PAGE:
The new ALMA observatory opens up the possibility to observe many different types of astronomical objects at millimeter and submillimeter wavelengths with an unprecedented sensitivity and angular resolution. ALMA is planned to reach its full capacity in terms of sensitivity in early 2015. The angular resolution will continue to be increased until the longest baselines (15km) can be used. ALMA represents not just a quantum leap in terms of sensitivity, but also in how radio observations are done. ALMA is an “every astronomers” instrument. Continua a leggere ALMA and the Brazilian Community Workshop
During the Evolution 2014 Workshop four central themes in the field of galaxy evolution will be explored by bringing together current and future studies with ALMA and from across the electromagnetic spectrum from existing (e.g. VLA/GBT/IRAM/CARMA, HST, Spitzer/Herschel, Chandra/NuStar) as well as future facilities (e.g., JWST, MeerKAT/ASKAP/SKA, LSST, EUCLID, TMT/GMT/EELT, CCAT/LMT). Continua a leggere Transformational Science in the ALMA Era: Multi-Wavelength Studies of Galaxy Evolution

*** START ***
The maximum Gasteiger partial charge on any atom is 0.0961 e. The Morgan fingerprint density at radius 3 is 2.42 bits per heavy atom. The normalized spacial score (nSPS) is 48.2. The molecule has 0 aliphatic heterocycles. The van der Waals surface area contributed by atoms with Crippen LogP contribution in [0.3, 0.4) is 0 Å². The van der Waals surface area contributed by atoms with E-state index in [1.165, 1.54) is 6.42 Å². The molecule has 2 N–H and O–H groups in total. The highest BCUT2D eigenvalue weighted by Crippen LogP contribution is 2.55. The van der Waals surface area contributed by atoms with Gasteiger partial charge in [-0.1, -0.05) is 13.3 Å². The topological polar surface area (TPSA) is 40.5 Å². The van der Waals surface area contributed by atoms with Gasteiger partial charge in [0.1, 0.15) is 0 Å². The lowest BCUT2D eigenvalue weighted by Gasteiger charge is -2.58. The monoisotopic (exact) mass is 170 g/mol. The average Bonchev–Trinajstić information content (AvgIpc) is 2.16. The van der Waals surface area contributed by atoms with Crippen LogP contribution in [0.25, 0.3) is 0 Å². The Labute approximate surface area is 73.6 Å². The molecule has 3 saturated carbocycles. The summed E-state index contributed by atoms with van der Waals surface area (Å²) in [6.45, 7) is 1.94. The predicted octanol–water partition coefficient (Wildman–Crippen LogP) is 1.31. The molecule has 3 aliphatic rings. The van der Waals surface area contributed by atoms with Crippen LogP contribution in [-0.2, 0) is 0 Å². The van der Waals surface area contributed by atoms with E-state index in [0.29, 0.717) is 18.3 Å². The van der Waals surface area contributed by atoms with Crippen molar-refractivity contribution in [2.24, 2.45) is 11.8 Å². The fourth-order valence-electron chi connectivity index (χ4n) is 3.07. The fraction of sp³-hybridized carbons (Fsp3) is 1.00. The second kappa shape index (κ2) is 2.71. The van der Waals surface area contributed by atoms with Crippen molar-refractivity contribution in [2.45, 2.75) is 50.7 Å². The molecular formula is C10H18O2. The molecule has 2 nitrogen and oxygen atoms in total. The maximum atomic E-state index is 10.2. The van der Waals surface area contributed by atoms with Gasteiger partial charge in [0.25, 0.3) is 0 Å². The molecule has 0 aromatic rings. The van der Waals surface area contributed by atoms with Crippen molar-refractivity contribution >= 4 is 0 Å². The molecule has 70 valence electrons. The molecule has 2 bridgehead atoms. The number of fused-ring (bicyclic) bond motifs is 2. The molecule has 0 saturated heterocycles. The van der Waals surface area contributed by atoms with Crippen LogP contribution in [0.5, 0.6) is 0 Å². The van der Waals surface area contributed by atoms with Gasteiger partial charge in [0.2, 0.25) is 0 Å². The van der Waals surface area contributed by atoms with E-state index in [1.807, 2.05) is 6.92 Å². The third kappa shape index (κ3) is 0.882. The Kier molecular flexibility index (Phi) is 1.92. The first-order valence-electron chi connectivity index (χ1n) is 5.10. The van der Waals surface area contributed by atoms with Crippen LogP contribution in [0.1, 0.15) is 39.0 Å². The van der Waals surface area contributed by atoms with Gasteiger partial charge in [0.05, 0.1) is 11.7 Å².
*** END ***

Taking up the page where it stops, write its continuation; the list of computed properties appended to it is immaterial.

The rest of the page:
The “East-Asian ALMA Science workshop 2014” will be held in Phoenix island, Jeju island, Korea, on July 14th – 17th, 2014, hosted by the ALMA Korea project group in the Korea Astronomy and Space Science Institute (KASI). The LOC is pleased to host this annual joint ALMA science workshop of Japan, Taiwan, and Korea, especially, in the year when the ALMA Korea project has officially started in the KASI. Continua a leggere East Asia ALMA Science Workshop
Now that the ALMA Cycle 1 proposal deadline is behind us, why don’t we head to Hawaii for the next NAASC meeting? Did you hear that Ewine van Dishoeck will be the Keynote Speaker at the Workshop? Dr. van Dishoeck holds the title of Professor of Molecular Astrophysics at the Leiden Observatory in the Netherlands and is an expert on observational, laboratory and theoretical astrochemistry.